A recent study of 329 women found that those with cervical cancer or precancerous conditions were 30 percent more likely to be low in folic acid than women with normal Pap smears. Also, if you’re consuming an adequate amount of folic acid when you conceive, you’ll cut in half the risk that your baby will suffer from a potentially deadly neural tube defect. Getting enough of this nutrient is easy: Have one cup of fortified breakfast cereal daily (Total, Grape-Nuts, and many others contain 100 percent of the RDA of folic acid) or take a folic acid supplement (400 mcg).
6. Beat the burn
Anyone who’s ever suffered from cystitis–a bladder infection that causes burning and stinging–knows that it’s no picnic. To prevent repeated bouts:
- Down more water. You’ll pee more, thus flushing bacteria out of your urinary tract. Speaking of which …
- Urinate right after sex. All that thrusting can push infection-causing bacteria into the urethral opening; urinating after sex may prevent the bacteria from traveling up into the bladder.
- Swallow two concentrated cranberry tablets daily. Women in a University of British Columbia study who popped these pills cut their number of yearly bladder infections in half.
7. Get some sun
You may help cut your risk for breast cancer. Exposure to the sun spurs your body’s production of vitamin D, a nutrient thought to help inhibit the growth of tumors. According to several studies, this may help explain why deaths from breast cancer in the sunny southwestern U.S. are half what they are in the Northeast. What’s more, getting some sun may up your odds of conceiving. In a study of 657 women undergoing in vitro fertilization, the greatest number of babies were conceived in the months with the most hours of daylight.
In the spring and summer, you can get all the D you need from 15 minutes of sunshine without sunscreen a day; during the darker fall and winter months, take a vitamin D supplement (400 to 600 IUs), which is as effective as direct sunny rays.
8. Quit smoking already
Fewer than 39 percent of women realize that smoking increases their risk for infertility, cervical cancer, ectopic pregnancy, miscarriage, and early menopause, according to a Yale University School of Medicine study. And even if you want to quit, if you’re a typical smoker you’ve tried–and failed–five times, reports the American Lung Association.
But according to a recent study, you’ll be almost four times as likely to stay off cigarettes for six months if you take Zyban, a new non-nicotine smoking-cessation pill (available by prescription only) in combination with an over-the-counter nicotine-replacement patch (such as NicoDerm CQ) than if you go cold turkey.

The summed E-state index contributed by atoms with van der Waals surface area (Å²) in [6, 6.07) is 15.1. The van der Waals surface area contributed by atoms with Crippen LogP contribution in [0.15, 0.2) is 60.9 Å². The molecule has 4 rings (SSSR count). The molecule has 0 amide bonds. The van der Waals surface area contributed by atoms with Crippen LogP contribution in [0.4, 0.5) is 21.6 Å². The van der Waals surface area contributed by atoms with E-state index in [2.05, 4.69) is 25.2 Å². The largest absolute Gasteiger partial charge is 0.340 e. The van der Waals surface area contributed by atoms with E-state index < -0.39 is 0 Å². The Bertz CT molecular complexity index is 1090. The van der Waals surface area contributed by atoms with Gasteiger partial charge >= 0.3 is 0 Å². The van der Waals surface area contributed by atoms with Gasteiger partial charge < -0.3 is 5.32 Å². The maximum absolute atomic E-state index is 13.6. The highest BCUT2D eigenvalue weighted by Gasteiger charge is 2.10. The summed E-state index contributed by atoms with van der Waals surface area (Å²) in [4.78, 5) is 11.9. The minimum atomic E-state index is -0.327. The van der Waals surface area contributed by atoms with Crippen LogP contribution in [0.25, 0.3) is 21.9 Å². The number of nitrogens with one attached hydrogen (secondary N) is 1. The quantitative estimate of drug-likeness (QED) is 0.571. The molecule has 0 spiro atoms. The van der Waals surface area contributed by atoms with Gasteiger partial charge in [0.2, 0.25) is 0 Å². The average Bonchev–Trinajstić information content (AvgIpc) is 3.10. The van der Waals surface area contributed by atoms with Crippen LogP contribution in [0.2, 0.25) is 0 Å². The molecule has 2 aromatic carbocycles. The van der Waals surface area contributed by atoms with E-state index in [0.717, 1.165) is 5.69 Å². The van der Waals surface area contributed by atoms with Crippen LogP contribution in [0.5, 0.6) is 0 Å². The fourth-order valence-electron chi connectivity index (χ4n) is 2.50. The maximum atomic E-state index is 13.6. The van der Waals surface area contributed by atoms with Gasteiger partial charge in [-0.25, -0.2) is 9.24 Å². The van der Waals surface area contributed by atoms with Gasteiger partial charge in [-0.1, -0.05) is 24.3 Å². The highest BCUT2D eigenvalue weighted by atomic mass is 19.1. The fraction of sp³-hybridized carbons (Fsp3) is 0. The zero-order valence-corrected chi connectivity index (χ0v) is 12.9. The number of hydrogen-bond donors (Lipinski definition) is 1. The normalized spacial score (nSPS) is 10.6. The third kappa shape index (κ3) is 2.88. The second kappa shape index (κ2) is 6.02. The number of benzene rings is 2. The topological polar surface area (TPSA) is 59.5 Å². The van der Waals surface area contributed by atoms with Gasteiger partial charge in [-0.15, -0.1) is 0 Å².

The other benefit of this approach: Because it lessens your craving for cigarettes, you won’t have to find another means–such as gorging on food–of satisfying yourself while you quit smoking. Translation: You’ll be less likely to substitute one big butt problem for another.
9. Wear a sports bra
In a recent study of 200 women with menstrual-cycle-related breast pain, 85 percent of those who wore a sports bra daily for 12 weeks reported complete relief of symptoms. “A supportive bra minimizes breast movement, which can be painful when your breasts feel tender and swollen,” says Julia Alleyne, M.D., medical director of sports medicine at Sunnybrook and Women’s College Health Sciences Center in Toronto. Women with a C-cup or larger get best results from bras with molded cups, which support each breast separately. Smaller-breasted women may prefer compression sports bras, which work by holding the breasts against the body.
10. Ask for this important test
At your next checkup, ask for a blood TSH (thyroid-stimulating hormone) test; it measures how well that gland–which helps regulate metabolism–is functioning. Disorders of the thyroid are a cause of common troubles, such as between-period spotting, light or heavy periods, depression, weight gain, anxiety, hair loss, dry skin, and fatigue. You must be tested if you’re trying to become pregnant, because even minor, asymptomatic thyroid deficiency can lower your baby’s IQ significantly.